Commencing the night with Sometimes After Sunset, the evenings only draw upon the forthcoming Paper Wheels, the band was off to a roaring start. Song name and lyrics germane, as sometimes after sunset we go see shows that often “reveals to me the inner me,” as live music has the inexplicable ability to break down our inhibitions and see our better selves. With Cayman Review up next we delved hotly into TAB’s classic repertoire, where we’d largely stay the rest of the night. A mid-set Night Speaks to a Woman, off the same 2002 self-titled album, allowed for some extended jamming that showcased some tight interplay between Anastasio and keyboardist Ray Paczkowski. Next up a Trey Band debut of George Harrison’s What is Life sent the crowd soaring into nostalgic bliss. While the band kept true to original form on this tune, its good-natured feeling kept the dopamine pumping hard through our brains. A zesty Tuesday put the first set in the books, and we found ourselves amped up wandering through the angelic theater once again.

Second set took off with a horn heavy Curlew’s Call, as the band continued through their retrospective on Trey’s solo work. Into an epic Plasma the crowd was deeply entrenched in the goings-on. As everyone was amply loose, and swinging, Kings Theatre seemed to transform into another time, a forgotten place, reminiscent of the roaring twenties with contemporary tunes. One could easily transform themselves into the theatre of yesteryear, with its smoke-filled vaudevillian madness. As the set seemed to fly by at a moments notice dancing to the band’s stellar jams, all of a sudden a bust out of Dazed and Confused tapped into our collective psyche like a shot of B-12. Jennifer Hartswick took lead, and her exceptionally powerful vocals easily carved out her place as the night’s MVP. The band took a bow with a vigorous Push On ‘Til the Day, capped off with Trey frenetically dancing like a madmen on a musical mission, spreading the message of the Helping Friendly Book like he only knows how.

In his preeminent side project, an impeccable ensemble of musicians accompanies Trey, and each accentuates the grand vision put forth on stage. With several years behind them, and only a handful of lineup changes, this band truly gels as one, with Big Red as the shining centerpiece. Including a horn section that would fit right in at a New Orleans second line, to a New York jazz club, or an all out funk infused bonanza, Trey Band offers a unique sound that diverts wholly from Phish, and significantly from the jam sphere at large. In a discussion with a complete newb to the scene that experienced the show, he remarked perfectly that while the music was playing he felt contemplative about his life; not in the normal anxious way one often goes about such things, but in a meditative, positive light, and while the band carried on, he felt an overwhelming sense that everything will be okay. In a nutshell, Trey and his cohorts brought us much joy on Saturday night, evidenced by all of our melted faces as we exited the venue.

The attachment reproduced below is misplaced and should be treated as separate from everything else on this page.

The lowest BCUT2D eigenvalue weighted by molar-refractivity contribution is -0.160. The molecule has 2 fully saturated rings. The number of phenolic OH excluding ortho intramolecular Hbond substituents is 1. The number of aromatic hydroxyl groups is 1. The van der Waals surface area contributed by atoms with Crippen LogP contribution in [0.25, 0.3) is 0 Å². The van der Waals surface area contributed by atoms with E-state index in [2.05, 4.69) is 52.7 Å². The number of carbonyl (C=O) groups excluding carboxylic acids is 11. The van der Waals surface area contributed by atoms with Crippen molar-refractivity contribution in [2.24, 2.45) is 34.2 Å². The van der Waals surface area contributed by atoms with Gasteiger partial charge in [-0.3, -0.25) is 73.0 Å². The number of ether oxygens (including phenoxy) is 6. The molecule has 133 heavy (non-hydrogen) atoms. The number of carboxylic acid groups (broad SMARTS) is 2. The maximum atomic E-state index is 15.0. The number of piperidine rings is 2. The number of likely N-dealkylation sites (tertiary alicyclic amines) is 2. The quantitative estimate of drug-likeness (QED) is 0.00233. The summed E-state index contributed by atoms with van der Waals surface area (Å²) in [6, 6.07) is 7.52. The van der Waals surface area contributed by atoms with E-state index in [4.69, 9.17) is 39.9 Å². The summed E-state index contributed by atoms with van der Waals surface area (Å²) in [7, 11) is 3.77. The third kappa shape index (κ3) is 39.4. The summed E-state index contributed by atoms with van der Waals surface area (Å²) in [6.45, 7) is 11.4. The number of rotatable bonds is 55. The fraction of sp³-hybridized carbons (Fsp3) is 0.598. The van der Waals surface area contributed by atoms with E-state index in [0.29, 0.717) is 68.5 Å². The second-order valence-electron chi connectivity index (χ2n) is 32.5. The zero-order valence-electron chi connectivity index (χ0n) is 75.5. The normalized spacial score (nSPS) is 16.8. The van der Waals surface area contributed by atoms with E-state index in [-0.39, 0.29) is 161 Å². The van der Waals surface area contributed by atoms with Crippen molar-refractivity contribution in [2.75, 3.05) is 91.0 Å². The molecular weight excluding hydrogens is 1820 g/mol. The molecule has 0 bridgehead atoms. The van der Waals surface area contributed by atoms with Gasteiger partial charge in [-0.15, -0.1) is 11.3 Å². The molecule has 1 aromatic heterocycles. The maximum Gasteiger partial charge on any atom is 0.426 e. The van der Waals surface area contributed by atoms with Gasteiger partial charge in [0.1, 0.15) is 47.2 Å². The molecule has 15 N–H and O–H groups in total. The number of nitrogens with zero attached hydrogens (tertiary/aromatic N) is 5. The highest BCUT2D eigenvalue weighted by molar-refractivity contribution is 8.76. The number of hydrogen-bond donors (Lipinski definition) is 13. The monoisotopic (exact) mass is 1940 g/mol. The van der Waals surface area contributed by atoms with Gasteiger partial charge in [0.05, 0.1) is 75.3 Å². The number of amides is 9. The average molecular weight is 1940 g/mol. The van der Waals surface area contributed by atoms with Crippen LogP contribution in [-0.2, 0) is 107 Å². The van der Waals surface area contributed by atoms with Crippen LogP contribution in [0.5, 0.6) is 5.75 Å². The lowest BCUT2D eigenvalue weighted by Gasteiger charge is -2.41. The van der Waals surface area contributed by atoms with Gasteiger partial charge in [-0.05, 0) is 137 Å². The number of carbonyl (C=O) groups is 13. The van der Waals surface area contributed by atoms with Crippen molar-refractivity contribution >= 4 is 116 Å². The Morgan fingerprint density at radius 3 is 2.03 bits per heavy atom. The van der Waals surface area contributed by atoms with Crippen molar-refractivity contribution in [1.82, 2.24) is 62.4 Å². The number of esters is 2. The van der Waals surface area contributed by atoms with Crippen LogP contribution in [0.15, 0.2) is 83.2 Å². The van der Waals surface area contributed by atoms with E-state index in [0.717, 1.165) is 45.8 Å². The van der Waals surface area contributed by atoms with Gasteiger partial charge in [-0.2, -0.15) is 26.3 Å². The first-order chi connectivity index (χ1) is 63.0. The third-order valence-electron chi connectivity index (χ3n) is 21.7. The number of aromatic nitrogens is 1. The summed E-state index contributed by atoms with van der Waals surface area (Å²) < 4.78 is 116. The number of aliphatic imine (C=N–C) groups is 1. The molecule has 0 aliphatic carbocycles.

Against all odds, trials and tribulations, we are experiencing what could easily be dubbed “The Year of Trey.” Through practice and patience in the lead up to Fare Thee Well, Trey not only applied his newly electrified approach to playing in those five magical shows, he took his panache with him through the most legendary Phish tour in a generation, and now on the road with Trey Anastasio Band. Even from afar, one can see that Anastasio’s spirit is simply infectious, and as he continues to soar through the stratosphere on this fall TAB tour, it’s apparent that whatever he’s got is contagious. When he is humming, so do those around him. So as TAB continues this journey with Halloween weekend stops at Brooklyn Bowl Las Vegas, get on board for a priceless experience before the Trey train passes you by.

Words: Russell S. Glowatz